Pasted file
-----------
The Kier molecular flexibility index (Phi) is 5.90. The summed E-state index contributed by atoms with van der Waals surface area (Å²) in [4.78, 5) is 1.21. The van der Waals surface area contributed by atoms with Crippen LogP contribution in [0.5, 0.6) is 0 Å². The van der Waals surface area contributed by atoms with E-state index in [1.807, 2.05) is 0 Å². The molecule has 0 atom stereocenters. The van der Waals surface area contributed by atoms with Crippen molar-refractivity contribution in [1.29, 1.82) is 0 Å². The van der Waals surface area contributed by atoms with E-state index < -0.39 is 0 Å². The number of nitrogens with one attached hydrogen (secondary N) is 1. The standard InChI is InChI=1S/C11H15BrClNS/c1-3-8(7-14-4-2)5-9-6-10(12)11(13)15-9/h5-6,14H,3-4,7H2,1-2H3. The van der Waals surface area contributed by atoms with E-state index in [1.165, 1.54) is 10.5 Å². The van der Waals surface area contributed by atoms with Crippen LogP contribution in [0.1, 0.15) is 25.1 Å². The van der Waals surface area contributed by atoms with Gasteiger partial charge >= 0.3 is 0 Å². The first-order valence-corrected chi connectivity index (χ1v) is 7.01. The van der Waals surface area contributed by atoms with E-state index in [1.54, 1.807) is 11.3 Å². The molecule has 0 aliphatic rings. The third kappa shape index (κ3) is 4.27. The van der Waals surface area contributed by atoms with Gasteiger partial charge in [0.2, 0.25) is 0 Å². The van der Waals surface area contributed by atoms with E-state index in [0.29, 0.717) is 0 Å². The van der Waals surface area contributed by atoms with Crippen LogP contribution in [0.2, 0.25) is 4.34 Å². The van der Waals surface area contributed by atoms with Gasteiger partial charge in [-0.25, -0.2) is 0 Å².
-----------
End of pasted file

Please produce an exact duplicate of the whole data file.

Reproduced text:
The Kier molecular flexibility index (Phi) is 5.90. The summed E-state index contributed by atoms with van der Waals surface area (Å²) in [4.78, 5) is 1.21. The van der Waals surface area contributed by atoms with Crippen LogP contribution in [0.5, 0.6) is 0 Å². The van der Waals surface area contributed by atoms with E-state index in [1.807, 2.05) is 0 Å². The molecule has 0 atom stereocenters. The van der Waals surface area contributed by atoms with Crippen molar-refractivity contribution in [1.29, 1.82) is 0 Å². The van der Waals surface area contributed by atoms with E-state index < -0.39 is 0 Å². The number of nitrogens with one attached hydrogen (secondary N) is 1. The standard InChI is InChI=1S/C11H15BrClNS/c1-3-8(7-14-4-2)5-9-6-10(12)11(13)15-9/h5-6,14H,3-4,7H2,1-2H3. The van der Waals surface area contributed by atoms with E-state index in [1.165, 1.54) is 10.5 Å². The van der Waals surface area contributed by atoms with Crippen LogP contribution in [0.1, 0.15) is 25.1 Å². The van der Waals surface area contributed by atoms with Gasteiger partial charge >= 0.3 is 0 Å². The first-order valence-corrected chi connectivity index (χ1v) is 7.01. The van der Waals surface area contributed by atoms with E-state index in [1.54, 1.807) is 11.3 Å². The molecule has 0 aliphatic rings. The third kappa shape index (κ3) is 4.27. The van der Waals surface area contributed by atoms with Gasteiger partial charge in [0.2, 0.25) is 0 Å². The van der Waals surface area contributed by atoms with E-state index in [0.29, 0.717) is 0 Å². The van der Waals surface area contributed by atoms with Crippen LogP contribution in [0.2, 0.25) is 4.34 Å². The van der Waals surface area contributed by atoms with Gasteiger partial charge in [-0.25, -0.2) is 0 Å².